Group says Y'all don't come back now, y'hear?

A new 'Hillbillies' would be degrading

January 08, 2003|By Heather Svokos | Heather Svokos,KNIGHT RIDDER/TRIBUNE

LEXINGTON, Ky. - Ever since CBS announced in August its plans for a reality show based on The Beverly Hillbillies, people in the Appalachian community have been crying foul.

Yesterday, they hoped to knock the show - and the stereotype - right out of the park.

With quarter-page ads in The New York Times, The Washington Post and The Cincinnati Enquirer, the Center for Rural Strategies in Whitesburg, Ky., has officially launched its campaign to try to derail The Real Beverly Hillbillies.

"The brass at CBS clearly think it's safe to make fun of and commercialize low-income rural folks," Dee Davis, president of the Center for Rural Strategies, said in an accompanying press release. "We intend to lessen their comfort zone and make them rethink this premise."

The show, according to CBS, is to "follow the adventures of a large family when they move out of their rural home and settle into a Beverly Hills mansion ... [and] live in the lap of luxury."

It is planned for either a spring or summer launch, and has not been cast yet, said CBS spokesman Chris Ender.

The ad directs people to offer feedback on the campaign's Web site, at www.ruralstrategies.org. Davis says Rural Strategies, a public advocacy organization, plans to run a second battery of ads, possibly in papers in Los Angeles, Chicago and Nashville, during the next week to 10 days.

The cost of yesterday's three ads was $75,000, Davis says.

From the outset, CBS has defended The Real Beverly Hillbillies, calling it a fish-out-of-water story.

"We're very mindful of the concerns expressed," said Ender. "It's certainly not the intention of the producers, and not the intention of CBS to humiliate [anyone] or perpetuate any stereotypes.

"We think the key to the show is finding the right family - a family that's very proud of their origins and a very loving family. We think that a show can be broadcast featuring a family that city folks will root for and that people from the country will be proud of.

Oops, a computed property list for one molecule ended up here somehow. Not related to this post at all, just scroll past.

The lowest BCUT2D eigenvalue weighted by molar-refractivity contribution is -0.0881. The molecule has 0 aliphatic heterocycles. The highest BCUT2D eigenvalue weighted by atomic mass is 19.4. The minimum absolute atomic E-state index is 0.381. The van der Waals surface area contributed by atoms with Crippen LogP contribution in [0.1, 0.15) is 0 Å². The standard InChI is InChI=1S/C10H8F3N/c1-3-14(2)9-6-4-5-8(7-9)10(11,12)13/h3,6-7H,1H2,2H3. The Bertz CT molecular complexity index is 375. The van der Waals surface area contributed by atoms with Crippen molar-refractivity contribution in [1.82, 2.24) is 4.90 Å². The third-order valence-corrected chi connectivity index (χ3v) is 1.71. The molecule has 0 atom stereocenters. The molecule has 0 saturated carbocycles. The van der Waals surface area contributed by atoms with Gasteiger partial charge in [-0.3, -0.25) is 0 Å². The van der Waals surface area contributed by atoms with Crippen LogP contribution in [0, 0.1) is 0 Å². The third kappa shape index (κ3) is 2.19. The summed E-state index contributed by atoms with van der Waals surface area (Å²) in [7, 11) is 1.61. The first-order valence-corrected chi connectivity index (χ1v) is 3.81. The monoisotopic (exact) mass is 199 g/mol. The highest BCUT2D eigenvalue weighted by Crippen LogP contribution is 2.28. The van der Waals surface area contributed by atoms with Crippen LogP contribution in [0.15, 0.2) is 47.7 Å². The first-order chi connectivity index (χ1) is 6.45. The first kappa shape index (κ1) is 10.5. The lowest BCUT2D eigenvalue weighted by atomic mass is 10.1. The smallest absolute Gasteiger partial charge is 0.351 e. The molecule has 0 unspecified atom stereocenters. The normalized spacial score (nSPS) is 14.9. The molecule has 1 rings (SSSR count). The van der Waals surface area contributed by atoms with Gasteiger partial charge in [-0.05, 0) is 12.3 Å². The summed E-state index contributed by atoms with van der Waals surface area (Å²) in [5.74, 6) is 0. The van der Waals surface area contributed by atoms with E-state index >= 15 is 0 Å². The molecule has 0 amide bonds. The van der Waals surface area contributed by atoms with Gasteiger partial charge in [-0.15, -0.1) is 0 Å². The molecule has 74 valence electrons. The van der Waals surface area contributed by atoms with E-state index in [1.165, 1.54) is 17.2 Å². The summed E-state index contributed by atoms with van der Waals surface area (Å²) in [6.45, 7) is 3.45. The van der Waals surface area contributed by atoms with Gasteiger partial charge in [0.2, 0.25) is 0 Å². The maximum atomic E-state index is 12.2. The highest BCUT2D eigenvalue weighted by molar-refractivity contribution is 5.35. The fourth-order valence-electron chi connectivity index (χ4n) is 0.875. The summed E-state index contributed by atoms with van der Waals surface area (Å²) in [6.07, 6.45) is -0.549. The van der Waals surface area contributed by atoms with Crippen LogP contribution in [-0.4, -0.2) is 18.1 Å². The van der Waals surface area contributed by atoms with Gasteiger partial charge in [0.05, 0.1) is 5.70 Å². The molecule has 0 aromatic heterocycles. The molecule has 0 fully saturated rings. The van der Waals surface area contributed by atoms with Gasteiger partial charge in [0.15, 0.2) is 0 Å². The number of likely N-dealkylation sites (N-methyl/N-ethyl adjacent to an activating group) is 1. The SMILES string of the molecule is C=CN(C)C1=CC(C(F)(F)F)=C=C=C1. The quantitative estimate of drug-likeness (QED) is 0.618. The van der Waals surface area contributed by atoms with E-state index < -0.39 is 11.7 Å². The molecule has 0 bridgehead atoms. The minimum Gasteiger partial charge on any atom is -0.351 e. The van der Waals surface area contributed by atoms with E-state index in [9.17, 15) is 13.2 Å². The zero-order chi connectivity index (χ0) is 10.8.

"Fish-out-of-water themes have been a staple in movies and television for many years - from Pretty Woman to Crocodile Dundee to the Fresh Prince of Bel-Air. And the fish that's out of water has always been the hero or heroine."

But it's still making fun, says Davis. He's ruffled by comments like that of another CBS executive, Ghen Maynard, who in August said: "Imagine the episode where they have to interview maids."

Other people, he said, have asked questions such as: Will they ask the butler to sit down and eat with them? Will Granny be able to operate the microwave?

"It's all about looking down at this family as if they're strange, out-of-step, weird people," Davis said. "Who else could they look down on but poor people in a rural family?

"If they went into the barrio in Los Angeles and took a newly immigrated family from Mexico and put them in a mansion with the idea that the audience would laugh at them if they couldn't work the appliances, I think that that show would be so objectionable that they would know not to go there."

But, he says, poor rural Americans are still seen as fair game.

Ender says he doesn't see the parallel. "I certainly disagree," he said. "It's certainly quite possible that the show will demonstrate the absurdity of urban existence, which has often been the case in these fish-out-of-water stories."

When pressed on what, exactly, the difference would be in transplanting a rural family vs. a Mexican family in Beverly Hills, Ender wouldn't elaborate.

"I'm just going to disagree," he said. Later, he added: "I would hope that those concerned would reserve judgment until they see the program."

Davis and others aren't hopeful. "Rural people have enough to deal with," Davis said. "They don't need CBS to have one more laugh at their expense."

The whole thing makes Patty Wallace of Louisa, Ky., recall the film Network. "I just think: `What else can they do?' I feel like Peter Finch when he was yelling out the window: `I'm mad as hell, and I'm not going to take it anymore.'

"We're ignored in every way where we need help ... ," says Wallace, a member of the Kentucky Environmental Quality Commission and past head of Kentuckians for the Commonwealth, a citizens advocacy group. "It's like we don't matter.

"And now they want to come in and make fun, and want to do something degrading."

Aside from hoping to shame the network, Davis also hopes to open the eyes of advertisers and others associated with CBS' parent company.

"What about the Viacom shareholders?" he says. "In this time where we're really looking at corporate ethics and asking corporations to be responsible, and at a time we're asking all Americans to pull together, it seems quite unusual that they want to take this cheap shot at 56 million rural Americans. ... At one time, CBS was considered `the Tiffany network.' Where are those standards now?"

Baltimore Sun Articles
|
|
|
Please note the green-lined linked article text has been applied commercially without any involvement from our newsroom editors, reporters or any other editorial staff.